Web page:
Using an average, store-bought detergent will give an approximate carbon footprint of 1-2lbs CO2 per load. There are simple tricks to laundry that will instantly help reduce this footprint. For example, store-bought powder detergents have a higher carbon footprint than liquid detergents. The higher concentrated liquid detergents have the lowest carbon footprint, since they require less packaging and smaller quantities of detergent per load of laundry.
Recipes for do-it-yourself laundry detergent are simpler than you would think! By making your own detergent, you can reduce your carbon footprint by up to 0.5lbs CO2 per wash! As mentioned earlier, you can also replace liquid laundry softener with approximately 1/3 cup of white vinegar, which would further reduce the carbon footprint of packaging and transporting even more products.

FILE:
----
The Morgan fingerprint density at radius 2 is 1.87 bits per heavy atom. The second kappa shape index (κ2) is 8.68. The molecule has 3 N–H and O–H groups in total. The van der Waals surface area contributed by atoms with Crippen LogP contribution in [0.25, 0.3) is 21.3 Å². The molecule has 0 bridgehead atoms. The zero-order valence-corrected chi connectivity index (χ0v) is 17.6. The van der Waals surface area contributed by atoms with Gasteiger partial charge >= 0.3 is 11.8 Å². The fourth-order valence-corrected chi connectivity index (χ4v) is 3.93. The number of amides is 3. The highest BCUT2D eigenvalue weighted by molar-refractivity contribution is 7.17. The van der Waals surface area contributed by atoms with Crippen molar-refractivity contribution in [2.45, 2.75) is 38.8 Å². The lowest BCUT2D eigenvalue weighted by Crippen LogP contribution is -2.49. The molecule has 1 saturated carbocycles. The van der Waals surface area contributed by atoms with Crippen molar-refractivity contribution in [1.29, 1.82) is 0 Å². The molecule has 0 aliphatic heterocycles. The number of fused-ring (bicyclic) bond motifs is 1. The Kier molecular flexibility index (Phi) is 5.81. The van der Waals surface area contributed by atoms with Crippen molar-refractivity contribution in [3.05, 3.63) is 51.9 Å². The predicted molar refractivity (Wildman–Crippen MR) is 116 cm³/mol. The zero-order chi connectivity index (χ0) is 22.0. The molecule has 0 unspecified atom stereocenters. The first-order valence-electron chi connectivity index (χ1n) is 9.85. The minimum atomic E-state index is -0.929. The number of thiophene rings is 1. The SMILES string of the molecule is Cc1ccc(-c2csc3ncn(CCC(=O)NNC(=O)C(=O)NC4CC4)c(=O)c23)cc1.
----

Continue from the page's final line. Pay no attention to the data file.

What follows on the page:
Laundry Detergent Recipe:
1 L hot water
1 cup baking soda
1 cup liquid castile soap
1/3 cup coarse salt
Dissolve dry ingredients first, and then stir in the soap. You can also add essential oils for scents and disinfecting properties (depending on the oil) if desired. This detergent is effective for cold-water washes – further reducing your carbon footprint!
Toilet bowl cleaner
¼ cup baking soda
1 cup white vinegar
Put ingredients directly into toilet and let sit for 15 minutes and scrub. Done!
Tub and tile cleaner
1 2/3 cup baking soda
½ cup castile soap
2tbs white vinegar